Why Are Cops Tasering Grandmothers, Pregnant Women and Kids?
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Technology is a double-edged sword, the cliche goes. It can save and even extend your life, but it can also kill you in new and unpredictable ways. In the several years since the Arizona-based Taser International has deployed its terminologically challenging Electronic Control Devices (ECDs), colloquially known as stun guns or simply tasers, what started out as a midrange law enforcement weapon has turned into a surreal nightmare that has gone viral from streets to screens. It's now to the point that only a hyperreal comedian like Stephen Colbert can make sense of it.
"Nation, our gun rights are always under attack from the bleeding hearts," he cracked in late July, "and not just the hearts bleeding from a gunshot wound. Thankfully, there's the taser. It's the perfect weapon for when you really want to shoot someone, but killing them just seems like overkill."
Of course, Colbert milked the footage of accidental and purposeful taser victims, the latter being media and law enforcement members who signed up for shock therapy and provided the world with no shortage of hilarious video. But his point was well-taken: Thanks to the taser's wildfire deployment, classification as non-lethal weaponry and pop-cultural appeal in films, television, comics and even cartoons, cops have nearly lost their minds using it on everyone from children, the elderly, and pregnant mothers to the mentally unstable and physically disabled.
Or have their lost their spines? After all, the police are public servants, and were even once referred to as peace officers, charged with resolving disputes, defusing danger and, when necessary, applying lethal force to keep the public safe. But lately, and thanks partially to the taser's alleged safety, they have been leaving peace behind in favor of brutalizing innocent civilians with accelerating lunacy. That kind of unarmed diplomacy takes real work, and involves much more than simply firing off electrified darts and wires. But rarely is there a day that goes by without another news entry doesn't stun, pardon the pun, the senses.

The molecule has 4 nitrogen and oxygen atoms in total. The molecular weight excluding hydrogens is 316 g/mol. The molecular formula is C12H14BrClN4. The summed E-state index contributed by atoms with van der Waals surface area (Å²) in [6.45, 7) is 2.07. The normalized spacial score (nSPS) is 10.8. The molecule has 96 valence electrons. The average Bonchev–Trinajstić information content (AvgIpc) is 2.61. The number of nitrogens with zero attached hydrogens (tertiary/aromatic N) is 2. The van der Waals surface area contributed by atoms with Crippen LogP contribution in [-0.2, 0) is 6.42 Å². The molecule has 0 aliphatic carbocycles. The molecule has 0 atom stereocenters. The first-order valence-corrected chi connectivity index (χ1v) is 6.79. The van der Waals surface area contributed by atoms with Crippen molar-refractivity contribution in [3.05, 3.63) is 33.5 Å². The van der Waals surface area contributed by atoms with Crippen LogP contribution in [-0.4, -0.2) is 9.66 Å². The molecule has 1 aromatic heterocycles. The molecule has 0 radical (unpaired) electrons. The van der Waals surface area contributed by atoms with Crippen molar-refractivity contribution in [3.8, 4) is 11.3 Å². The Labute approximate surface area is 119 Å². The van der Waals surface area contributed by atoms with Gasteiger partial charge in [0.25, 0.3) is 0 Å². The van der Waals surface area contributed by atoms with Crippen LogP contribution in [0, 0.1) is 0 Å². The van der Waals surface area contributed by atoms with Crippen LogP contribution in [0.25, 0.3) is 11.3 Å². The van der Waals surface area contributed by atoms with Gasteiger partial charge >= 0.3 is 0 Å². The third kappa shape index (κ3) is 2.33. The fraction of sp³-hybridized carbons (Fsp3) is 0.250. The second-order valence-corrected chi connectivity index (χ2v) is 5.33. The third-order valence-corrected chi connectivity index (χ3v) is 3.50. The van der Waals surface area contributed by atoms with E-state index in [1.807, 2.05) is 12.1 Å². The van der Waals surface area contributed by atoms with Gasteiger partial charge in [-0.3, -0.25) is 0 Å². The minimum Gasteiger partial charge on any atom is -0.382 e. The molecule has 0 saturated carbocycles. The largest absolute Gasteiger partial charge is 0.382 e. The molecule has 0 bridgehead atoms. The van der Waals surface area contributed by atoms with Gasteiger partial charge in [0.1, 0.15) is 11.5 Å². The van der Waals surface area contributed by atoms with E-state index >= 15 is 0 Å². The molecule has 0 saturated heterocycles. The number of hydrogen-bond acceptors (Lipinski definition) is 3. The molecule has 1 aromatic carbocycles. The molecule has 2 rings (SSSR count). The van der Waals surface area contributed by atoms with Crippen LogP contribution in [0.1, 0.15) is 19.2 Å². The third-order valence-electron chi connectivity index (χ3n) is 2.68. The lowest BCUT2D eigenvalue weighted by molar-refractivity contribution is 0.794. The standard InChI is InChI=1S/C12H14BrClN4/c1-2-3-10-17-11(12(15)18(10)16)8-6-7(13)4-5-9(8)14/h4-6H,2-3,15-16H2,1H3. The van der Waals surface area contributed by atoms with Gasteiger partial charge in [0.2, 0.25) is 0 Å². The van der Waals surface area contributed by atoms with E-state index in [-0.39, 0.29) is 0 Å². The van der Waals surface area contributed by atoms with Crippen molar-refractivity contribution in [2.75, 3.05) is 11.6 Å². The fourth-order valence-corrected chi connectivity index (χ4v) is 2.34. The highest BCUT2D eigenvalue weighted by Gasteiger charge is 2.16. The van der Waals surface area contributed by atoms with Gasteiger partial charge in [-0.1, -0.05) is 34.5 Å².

The latest case, as of this writing at least, involves a Syracuse mother who was pulled out her car during a routine traffic stop. She was summarily tasered, cuffed and arrested in front of her kids by an officer who left them behind, alone in their car, while he took her to the station and charged her for resisting arrest, driving five miles over the speeding limit, and disorderly conduct -- the diaphanous charge controversially leveled on Harvard scholar Henry Louis Gates, Jr. earlier this year.
There's plenty more where that came from. Did you hear the one about the pregnant woman who was tasered because she wouldn't sign her speeding ticket, or the pregnant woman who was tasered at a baptism party thrown by her father, a bible-study teacher who was charged with public intoxication in his own backyard and whose wife and son were also tasered? How about the officer who tasered a pregnant woman while inside the police department?
Or the cop who tasered a girl, no lie, in the brain, because he couldn't chase her down on foot? Or the one that shoved a taser up a man's ass in Idaho? Or those who tasered and pepper-sprayed an umbrella-wielding man in a Dollar Store bathroom, and after finding out that he was both mentally disabled and deaf still decided to charge him with resisting arrest, failure to obey a police officer and (of course) disorderly conduct, charges which the on-duty magistrate refused to accept? And don't forget the belligerent baseball fan, the 72-year old grandmother, the bride and groom tasered at their wedding, the bicyclists who were tased after cops tried to run them off the road. And what about that guy who burst into flames? What about the six-year-old who was tasered after threatening to cut his own leg with a glass? (That'll teach him!)